A couple of clueless 20-somethings trying to make it in New York City... You’re thinking Girls, right? Yeah, those chicks are clueless (and often naked), for sure, but can’t hold an American Spirit cigarette to the idiocy of Abbi and Ilana, the two main characters in Comedy Central’s Broad City. Based on the web series of the same names, it was created (and written by) Abbi Jacobson and Ilana Glazer (yeah, they use their real first names) and follows the clueless pair as they fumble their way through life. In the last episode, Abbi started smoking a ton of weed (because she was finally paying for her own) and Ilana brought her, among other superfluous documentation, unpaid parking tickets to an accountant so he could do her taxes. This pair is giving Key and Peele a run for the best comedic duo on Comedy Central.
— MIKE BOOKEY
I’ve been really into the HBO show True Detective. This crime drama, which flashes back between an investigation in 1995 and the same characters being interviewed about it in 2012, has an old-as-dirt premise: Two mismatched cops, here played by Matthew McConaughey and Woody Harrelson, try to solve a big case.
But there’s a unique tone here, something I’ve never really seen on television, something that feels like heat and sweat and dust and yellowed newspapers and rusted tricycles and rot and dread and simmering anger.
Whitman professor Anne Helen Petersen has a great essay on how Matthew McConaughey has transformed his shallow-man-with-deep-abs image into something a lot more interesting. And on True Detective he has the role that’s most fascinating on his surface, a weirdo cop prone to slipping into lengthy tangents, philosophical and erudite.
But to me, the most incredible performance is the much more subtle Harrelson. His role is less flashy, he’s an irritable, traditional cop, prone to anger and jealousy. But where that sort of role has so often been played for laughs, here’s it’s entirely serious. This is a man whose foundation is completely collapsing and he doesn’t even know it yet.
The one downside? There’s this B-plot about a serial killer that’s really bumming me out. This show could be about these cops tasked with tracking down parking scofflaws and it’d be just as compelling.
— DANIEL WALTERS
These days, when most of my friends don’t have actual TVs, show recommendations are more like, “So, what series have you been voraciously consuming on the Internet recently?” In some ways, it’s more like plowing through a novel — so maybe it’s fitting that one show that kept coming up is Sherlock, the BBC’s modern take on the classic tales by Sir Arthur Conan Doyle. Each season consists of just three 90-minute episodes, and the third season is currently airing in the U.S.
The show itself loosely follows both the original stories and the crime procedural format, but it plays with those expectations and even riffs on its own fans’ intricate online analyses. Again, it’s fitting — modern fanfiction began when Conan Doyle killed off the famous detective and fans stepped in to write their own alternate endings and adventures. Emily Nussbaum recently wrote a great piece for the New Yorker that explains why the various layers and relationships make the show so intriguing.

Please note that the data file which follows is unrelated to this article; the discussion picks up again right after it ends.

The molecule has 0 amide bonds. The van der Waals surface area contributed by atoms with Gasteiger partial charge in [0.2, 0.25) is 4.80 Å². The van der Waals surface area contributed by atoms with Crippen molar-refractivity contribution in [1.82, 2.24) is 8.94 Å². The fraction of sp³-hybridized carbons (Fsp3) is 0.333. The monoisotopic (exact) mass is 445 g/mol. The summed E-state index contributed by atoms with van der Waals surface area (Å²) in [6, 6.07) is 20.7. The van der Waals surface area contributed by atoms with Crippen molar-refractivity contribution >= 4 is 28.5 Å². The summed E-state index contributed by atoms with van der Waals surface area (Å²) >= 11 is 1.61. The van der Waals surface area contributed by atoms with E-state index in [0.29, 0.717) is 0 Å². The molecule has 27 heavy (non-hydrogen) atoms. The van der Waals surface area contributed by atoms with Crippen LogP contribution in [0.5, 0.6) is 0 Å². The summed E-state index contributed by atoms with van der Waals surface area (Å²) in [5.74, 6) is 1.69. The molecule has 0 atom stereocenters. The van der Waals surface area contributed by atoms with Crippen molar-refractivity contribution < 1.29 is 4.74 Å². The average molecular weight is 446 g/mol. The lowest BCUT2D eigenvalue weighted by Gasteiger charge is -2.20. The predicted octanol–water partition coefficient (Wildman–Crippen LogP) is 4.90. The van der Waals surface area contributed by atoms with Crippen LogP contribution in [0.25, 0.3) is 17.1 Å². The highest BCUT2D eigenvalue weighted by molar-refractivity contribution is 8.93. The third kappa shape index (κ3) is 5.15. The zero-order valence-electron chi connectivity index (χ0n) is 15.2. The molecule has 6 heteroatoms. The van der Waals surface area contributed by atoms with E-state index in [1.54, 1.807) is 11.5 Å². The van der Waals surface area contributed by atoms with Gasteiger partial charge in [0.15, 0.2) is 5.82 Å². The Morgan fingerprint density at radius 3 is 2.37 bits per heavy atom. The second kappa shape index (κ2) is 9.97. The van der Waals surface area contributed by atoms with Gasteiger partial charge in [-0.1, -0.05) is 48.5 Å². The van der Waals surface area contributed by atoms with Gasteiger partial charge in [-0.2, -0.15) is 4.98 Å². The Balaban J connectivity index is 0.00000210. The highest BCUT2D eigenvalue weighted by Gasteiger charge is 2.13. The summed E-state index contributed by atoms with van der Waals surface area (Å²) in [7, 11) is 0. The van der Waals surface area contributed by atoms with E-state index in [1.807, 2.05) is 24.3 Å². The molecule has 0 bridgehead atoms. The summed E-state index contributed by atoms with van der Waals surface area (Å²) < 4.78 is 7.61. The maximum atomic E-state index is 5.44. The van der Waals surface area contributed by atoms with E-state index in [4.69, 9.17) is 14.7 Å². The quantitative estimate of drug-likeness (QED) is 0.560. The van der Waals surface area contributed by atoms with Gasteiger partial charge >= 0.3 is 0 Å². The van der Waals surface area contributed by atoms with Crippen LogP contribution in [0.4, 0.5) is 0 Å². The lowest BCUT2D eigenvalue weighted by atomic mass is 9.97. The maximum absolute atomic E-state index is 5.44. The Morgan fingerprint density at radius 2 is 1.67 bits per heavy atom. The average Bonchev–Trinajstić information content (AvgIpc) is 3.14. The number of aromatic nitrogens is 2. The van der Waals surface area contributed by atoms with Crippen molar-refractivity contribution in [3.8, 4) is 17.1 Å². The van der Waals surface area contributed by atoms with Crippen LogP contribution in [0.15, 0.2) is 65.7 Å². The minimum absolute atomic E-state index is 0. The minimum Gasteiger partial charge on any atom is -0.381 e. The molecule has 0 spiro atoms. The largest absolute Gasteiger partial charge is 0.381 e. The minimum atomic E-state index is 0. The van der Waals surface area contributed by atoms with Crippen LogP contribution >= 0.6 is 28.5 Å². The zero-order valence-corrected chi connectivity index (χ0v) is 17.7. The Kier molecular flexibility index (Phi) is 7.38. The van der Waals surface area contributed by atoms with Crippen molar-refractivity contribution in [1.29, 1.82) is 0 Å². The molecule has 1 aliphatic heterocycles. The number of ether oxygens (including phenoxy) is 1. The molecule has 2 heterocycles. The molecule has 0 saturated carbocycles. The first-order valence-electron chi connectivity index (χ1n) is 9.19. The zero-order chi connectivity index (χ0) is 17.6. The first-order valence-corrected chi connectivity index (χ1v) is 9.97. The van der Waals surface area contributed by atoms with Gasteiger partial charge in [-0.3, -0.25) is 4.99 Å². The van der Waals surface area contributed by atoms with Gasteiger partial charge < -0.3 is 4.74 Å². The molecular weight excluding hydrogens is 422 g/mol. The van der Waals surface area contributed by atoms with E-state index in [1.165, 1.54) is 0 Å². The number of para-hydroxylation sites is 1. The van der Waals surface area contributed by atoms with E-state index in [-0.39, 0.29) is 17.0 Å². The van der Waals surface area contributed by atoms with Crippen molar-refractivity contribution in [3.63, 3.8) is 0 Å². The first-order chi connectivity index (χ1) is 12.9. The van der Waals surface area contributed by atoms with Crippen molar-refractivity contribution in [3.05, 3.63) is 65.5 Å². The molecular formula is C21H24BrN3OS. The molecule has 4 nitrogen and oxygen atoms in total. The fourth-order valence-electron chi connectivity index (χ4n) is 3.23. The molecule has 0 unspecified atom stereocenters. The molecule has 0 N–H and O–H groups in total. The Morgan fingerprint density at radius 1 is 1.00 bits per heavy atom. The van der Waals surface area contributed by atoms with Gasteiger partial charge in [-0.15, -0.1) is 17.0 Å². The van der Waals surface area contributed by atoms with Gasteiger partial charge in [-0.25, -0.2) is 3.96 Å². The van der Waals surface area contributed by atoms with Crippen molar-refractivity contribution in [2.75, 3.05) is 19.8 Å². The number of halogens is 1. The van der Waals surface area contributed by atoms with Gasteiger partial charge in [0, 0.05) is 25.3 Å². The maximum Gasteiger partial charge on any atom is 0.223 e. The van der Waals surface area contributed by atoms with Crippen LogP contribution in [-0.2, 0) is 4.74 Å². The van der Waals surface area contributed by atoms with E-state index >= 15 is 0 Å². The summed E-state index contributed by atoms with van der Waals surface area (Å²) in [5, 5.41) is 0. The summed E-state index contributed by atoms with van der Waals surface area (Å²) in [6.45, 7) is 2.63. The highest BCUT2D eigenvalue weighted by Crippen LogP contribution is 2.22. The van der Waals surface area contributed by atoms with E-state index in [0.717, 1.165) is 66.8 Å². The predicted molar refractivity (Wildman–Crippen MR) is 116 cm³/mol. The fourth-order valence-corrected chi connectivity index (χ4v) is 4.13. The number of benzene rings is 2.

— LISA WAANANEN
In anticipation of Sunday's Super Bowl, I decided to finally watch Frontline's two-hour documentary, "League of Denial" on the NFL's efforts to derail concussion and brain trauma research on football-related injuries. The documentary explores the research linking football injuries to long-term memory and cognitive disorders, leading to a series of confrontations with NFL bigwigs and their own contradictory research studies. A Frontline update from last week rounds up many of the developments in the dispute from the 2013-14 NFL season.
The film provides startling examples of former pro-football players who suffered severe mental issues later in life, building the foundation for the NFL's $765 million player settlement last year. The documentary runs probably longer than needed, but it spends the time piling up redundant evidence of the NFL's efforts to either cover up or ignore serious safety risks, earning the league comparisons to the tobacco industry. A must-see for anyone who never wants to guiltlessly enjoy watching hard-hitting football again.
— JACOB JONES
Almost all of what I decide to watch comes from other people’s recommendations, and there definitely are some suggestions that I take more seriously than others. I’m about 16 years late, but I finally gave in and started watching Sex and the City, only after the sharp and wonderfully talented Emily Nussbaum wrote a fabulous piece in the New Yorker this past summer arguing that the show is as canonical — if there even is a canon for TV — as HBO hits The Sopranos and The Wire.
A longtime fan of Carrie Bradshaw and company, Nussbaum claimed that the show was “sharp, iconoclastic television, high-feminine instead of fetishistically masculine, glittery rather than gritty, and daring in its conception of character” and after that I was sold. So I dived right in and found myself agreeing with Nussbaum that the show shouldn’t be a guilty pleasure at all. It’s too good for that. At first I found myself connecting with Carrie on cosmic levels, reveling in the fact that I was watching me on TV, but as I’ve continued I’ve appreciated even more that she is flawed — human even — and it’s great that the show was able to capture that so well. So if you, like me, are decades late joining the party, I would definitely advise giving Sex and the City a go. The show is absolutely timeless and though it takes the form of a sappy romantic comedy at times, I can’t say that I’ve been disappointed at all. And of course, now Cosmopolitans are my drink of choice.
— CLARKE HUMPHREY